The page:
What the Judge is Looking For
Inspection scores rely on the judge's evaluation of your horse's type, conformation and movement. Read on to learn how the judge makes his decisions.
"Type" refers to the general physical appropriateness of the horse for the intended purpose - i.e. a Dressage horse.
In Sport Horse breeding, riding horse "type" addresses whether the horse is physically suitable to become a riding sport horse for Dressage. Draft horse type, stock horse type, Dutch Carriage type, etc. are not the "type" which fulfills the Breeding Goal or the breed standard for Dressage riding horses.
A suitable "type" may not be particularly pretty, but should be harmonious. In dealing with "Type", it is important to distinguish between fashion and function, and to be clear that it is not an issue of pure prettiness - but rather a consideration of suitability for the intended purpose. The judge guards against the danger of letting fashion overwhelm function, as has happened so disastrously in dog breeding.
The judge looks for purity, correctness, and quality in all the gaits. Purity is the correctness of the rhythm of the gait - the footfalls. Correctness is the straightness of
the action of the limbs. Quality encompasses many considerations, but especially scope of freedom, elasticity, and power. All of these issues are matters of the bio-mechanics of the gaits.
Confusingly, the same words may mean different things for a Riding Type as opposed to a Driving Type. "Power from behind" is an appealing phrase, but the difference between "pushing power" in a riding horse and a driving type can be as different as night and day.
By the nature of the bio-mechanics, the walk can have almost no impulsion or engagement. Its energy is derived from "swing", which is primarily a function of the neck and back.
For riding horses, the walk should have a clear, but not necessarily excessive overstep, which though cherished by the uninitiated and inexperienced, often leads to difficulties with the purity of the gait in collection, and with ability in piaffe. It can sometimes also indicate a tendency toward 'sprawling' in canter. It is often accompanied by a tendency to be shoulder-bound.
The fore and hind legs should seem to operate similarly - in "balance" (not huge steps behind and short steps in front). The two legs on the same side should appear to form a "V" as the hind leg touches the ground.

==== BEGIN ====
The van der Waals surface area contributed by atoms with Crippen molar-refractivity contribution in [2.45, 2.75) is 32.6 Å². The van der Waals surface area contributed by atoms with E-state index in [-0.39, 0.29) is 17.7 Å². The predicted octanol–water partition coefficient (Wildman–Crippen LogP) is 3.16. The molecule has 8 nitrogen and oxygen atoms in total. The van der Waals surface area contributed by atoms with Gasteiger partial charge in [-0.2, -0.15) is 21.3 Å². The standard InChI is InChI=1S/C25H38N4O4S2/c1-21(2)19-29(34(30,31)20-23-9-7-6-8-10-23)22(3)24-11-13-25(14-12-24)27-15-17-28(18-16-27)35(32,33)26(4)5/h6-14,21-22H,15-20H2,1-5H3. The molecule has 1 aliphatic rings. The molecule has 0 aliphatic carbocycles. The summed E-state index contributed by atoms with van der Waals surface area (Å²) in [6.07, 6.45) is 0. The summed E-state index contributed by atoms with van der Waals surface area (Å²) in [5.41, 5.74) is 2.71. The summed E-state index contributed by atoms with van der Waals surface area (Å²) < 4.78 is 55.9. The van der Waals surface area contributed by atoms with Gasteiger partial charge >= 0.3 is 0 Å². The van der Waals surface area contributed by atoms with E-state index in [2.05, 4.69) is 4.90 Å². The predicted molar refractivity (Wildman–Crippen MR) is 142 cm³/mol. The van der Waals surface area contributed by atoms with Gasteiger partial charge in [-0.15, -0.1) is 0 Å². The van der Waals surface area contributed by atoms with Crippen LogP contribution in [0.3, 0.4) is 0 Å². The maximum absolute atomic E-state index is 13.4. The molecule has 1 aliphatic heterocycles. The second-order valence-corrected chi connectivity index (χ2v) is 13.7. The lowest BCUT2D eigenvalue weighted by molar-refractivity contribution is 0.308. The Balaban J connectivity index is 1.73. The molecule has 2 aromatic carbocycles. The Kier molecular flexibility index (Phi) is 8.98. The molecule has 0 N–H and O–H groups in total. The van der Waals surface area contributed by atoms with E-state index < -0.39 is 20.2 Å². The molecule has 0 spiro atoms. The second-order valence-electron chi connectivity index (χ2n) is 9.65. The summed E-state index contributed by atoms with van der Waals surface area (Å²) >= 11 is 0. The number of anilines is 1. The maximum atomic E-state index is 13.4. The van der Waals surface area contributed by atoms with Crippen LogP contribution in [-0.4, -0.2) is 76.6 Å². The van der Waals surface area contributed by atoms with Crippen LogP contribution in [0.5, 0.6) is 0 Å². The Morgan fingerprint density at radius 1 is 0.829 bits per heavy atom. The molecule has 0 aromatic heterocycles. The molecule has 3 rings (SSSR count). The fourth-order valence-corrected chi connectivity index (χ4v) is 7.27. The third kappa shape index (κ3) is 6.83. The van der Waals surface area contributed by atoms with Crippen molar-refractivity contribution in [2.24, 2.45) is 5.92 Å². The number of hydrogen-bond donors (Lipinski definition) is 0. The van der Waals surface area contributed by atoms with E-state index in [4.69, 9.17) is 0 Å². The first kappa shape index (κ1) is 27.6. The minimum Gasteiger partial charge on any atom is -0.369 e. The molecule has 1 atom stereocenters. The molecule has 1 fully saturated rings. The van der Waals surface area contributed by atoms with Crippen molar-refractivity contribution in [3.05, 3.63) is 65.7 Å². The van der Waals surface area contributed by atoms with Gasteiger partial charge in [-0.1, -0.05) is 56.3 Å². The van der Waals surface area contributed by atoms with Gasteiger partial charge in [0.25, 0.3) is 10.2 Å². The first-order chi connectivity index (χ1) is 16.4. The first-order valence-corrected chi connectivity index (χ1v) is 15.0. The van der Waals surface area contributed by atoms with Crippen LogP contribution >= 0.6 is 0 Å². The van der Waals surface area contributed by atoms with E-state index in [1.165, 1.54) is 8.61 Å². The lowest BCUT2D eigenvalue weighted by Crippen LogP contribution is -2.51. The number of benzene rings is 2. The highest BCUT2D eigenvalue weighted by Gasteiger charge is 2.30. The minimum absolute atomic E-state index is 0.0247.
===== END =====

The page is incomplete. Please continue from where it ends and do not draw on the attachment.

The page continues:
The most common faults in walk are impurity (lateralness - not a "V"), shortness behind (lack of overstep), shortness in front (shoulder-bound), and lack of swing.
For riding horses, the trot should be long, elastic, and powerful. The feet should touch and leave the ground approximately equidistantly from a plumb line dropped from the hip or shoulder.
Length is determined by the range of motion in the horse's shoulders and hips. Elasticity is determined by the shock absorbing quality or "storing of energy" of the grounded hind leg, the springy tension in the back musculature, and by the quickness with which the fore and hind legs leave the ground.
Power is determined by the timing and vigor of the straightening of the joints of the grounded hind leg.
The most common faults in trot are sprawling and sagging (which the uninitiated interpret as "suspension"), lack of scope and lack of suspension.
Canter (not judged on the triangle)
The canter is the only one of the three "normal" gaits in which the two hind legs travel forward at the same time, and the only gait in which the horse ever has all his weight on one foreleg while all the other legs are in the air. Good indicators of good quality are the longitudinal spread between the two forelegs and the two hind legs, and the quickness with which the outside foreleg is lifted from the ground (before reaching and acute angle).
Length, elasticity, and power are determined in the same way as in the trot.
The most common faults in the canter are whipping up behind, lack of spread and reach, lack of suspension, and excessive ground time/backward angle of the forelegs. A 4-beat canter, or lateral canter, is a severe fault which may come from nature or training.